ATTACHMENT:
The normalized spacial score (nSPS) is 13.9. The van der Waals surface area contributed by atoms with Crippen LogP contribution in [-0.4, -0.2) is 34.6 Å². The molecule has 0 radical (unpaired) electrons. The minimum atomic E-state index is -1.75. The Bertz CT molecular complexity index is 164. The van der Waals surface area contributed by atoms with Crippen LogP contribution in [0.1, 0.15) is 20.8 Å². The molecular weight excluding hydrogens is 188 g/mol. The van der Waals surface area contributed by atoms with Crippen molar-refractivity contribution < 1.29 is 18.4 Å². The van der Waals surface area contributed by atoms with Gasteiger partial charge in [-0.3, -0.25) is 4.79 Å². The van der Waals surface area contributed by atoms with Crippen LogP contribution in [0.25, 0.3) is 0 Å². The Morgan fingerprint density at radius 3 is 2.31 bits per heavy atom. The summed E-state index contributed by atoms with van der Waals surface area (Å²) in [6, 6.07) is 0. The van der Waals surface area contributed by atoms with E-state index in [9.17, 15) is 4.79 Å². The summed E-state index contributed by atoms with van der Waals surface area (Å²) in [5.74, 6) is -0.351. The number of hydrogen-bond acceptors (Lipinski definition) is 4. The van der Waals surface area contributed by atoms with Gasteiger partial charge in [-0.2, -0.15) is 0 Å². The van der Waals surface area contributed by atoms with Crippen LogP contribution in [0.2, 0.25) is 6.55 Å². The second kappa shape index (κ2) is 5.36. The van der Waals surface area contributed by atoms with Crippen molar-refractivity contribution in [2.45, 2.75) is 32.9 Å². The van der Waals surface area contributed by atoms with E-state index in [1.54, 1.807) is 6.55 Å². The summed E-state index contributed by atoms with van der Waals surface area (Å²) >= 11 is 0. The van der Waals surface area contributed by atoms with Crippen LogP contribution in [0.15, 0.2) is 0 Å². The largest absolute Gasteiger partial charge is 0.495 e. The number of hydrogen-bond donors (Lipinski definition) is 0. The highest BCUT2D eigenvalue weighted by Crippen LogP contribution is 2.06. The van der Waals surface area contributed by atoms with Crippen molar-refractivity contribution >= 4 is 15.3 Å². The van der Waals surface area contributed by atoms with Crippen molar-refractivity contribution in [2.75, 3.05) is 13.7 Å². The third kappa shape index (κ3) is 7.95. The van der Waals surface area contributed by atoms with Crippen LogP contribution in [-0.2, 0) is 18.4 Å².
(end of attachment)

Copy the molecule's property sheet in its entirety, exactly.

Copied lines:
The normalized spacial score (nSPS) is 13.9. The van der Waals surface area contributed by atoms with Crippen LogP contribution in [-0.4, -0.2) is 34.6 Å². The molecule has 0 radical (unpaired) electrons. The minimum atomic E-state index is -1.75. The Bertz CT molecular complexity index is 164. The van der Waals surface area contributed by atoms with Crippen LogP contribution in [0.1, 0.15) is 20.8 Å². The molecular weight excluding hydrogens is 188 g/mol. The van der Waals surface area contributed by atoms with Crippen molar-refractivity contribution < 1.29 is 18.4 Å². The van der Waals surface area contributed by atoms with Gasteiger partial charge in [-0.3, -0.25) is 4.79 Å². The van der Waals surface area contributed by atoms with Crippen LogP contribution in [0.25, 0.3) is 0 Å². The Morgan fingerprint density at radius 3 is 2.31 bits per heavy atom. The summed E-state index contributed by atoms with van der Waals surface area (Å²) in [6, 6.07) is 0. The van der Waals surface area contributed by atoms with E-state index in [9.17, 15) is 4.79 Å². The summed E-state index contributed by atoms with van der Waals surface area (Å²) in [5.74, 6) is -0.351. The number of hydrogen-bond acceptors (Lipinski definition) is 4. The van der Waals surface area contributed by atoms with Gasteiger partial charge in [-0.2, -0.15) is 0 Å². The van der Waals surface area contributed by atoms with Crippen LogP contribution in [0.2, 0.25) is 6.55 Å². The second kappa shape index (κ2) is 5.36. The van der Waals surface area contributed by atoms with Crippen molar-refractivity contribution in [2.45, 2.75) is 32.9 Å². The van der Waals surface area contributed by atoms with E-state index in [1.54, 1.807) is 6.55 Å². The summed E-state index contributed by atoms with van der Waals surface area (Å²) >= 11 is 0. The van der Waals surface area contributed by atoms with Crippen LogP contribution in [0.15, 0.2) is 0 Å². The largest absolute Gasteiger partial charge is 0.495 e. The number of hydrogen-bond donors (Lipinski definition) is 0. The highest BCUT2D eigenvalue weighted by Crippen LogP contribution is 2.06. The van der Waals surface area contributed by atoms with Crippen molar-refractivity contribution >= 4 is 15.3 Å². The van der Waals surface area contributed by atoms with Crippen molar-refractivity contribution in [2.75, 3.05) is 13.7 Å². The third kappa shape index (κ3) is 7.95. The van der Waals surface area contributed by atoms with Crippen LogP contribution in [-0.2, 0) is 18.4 Å².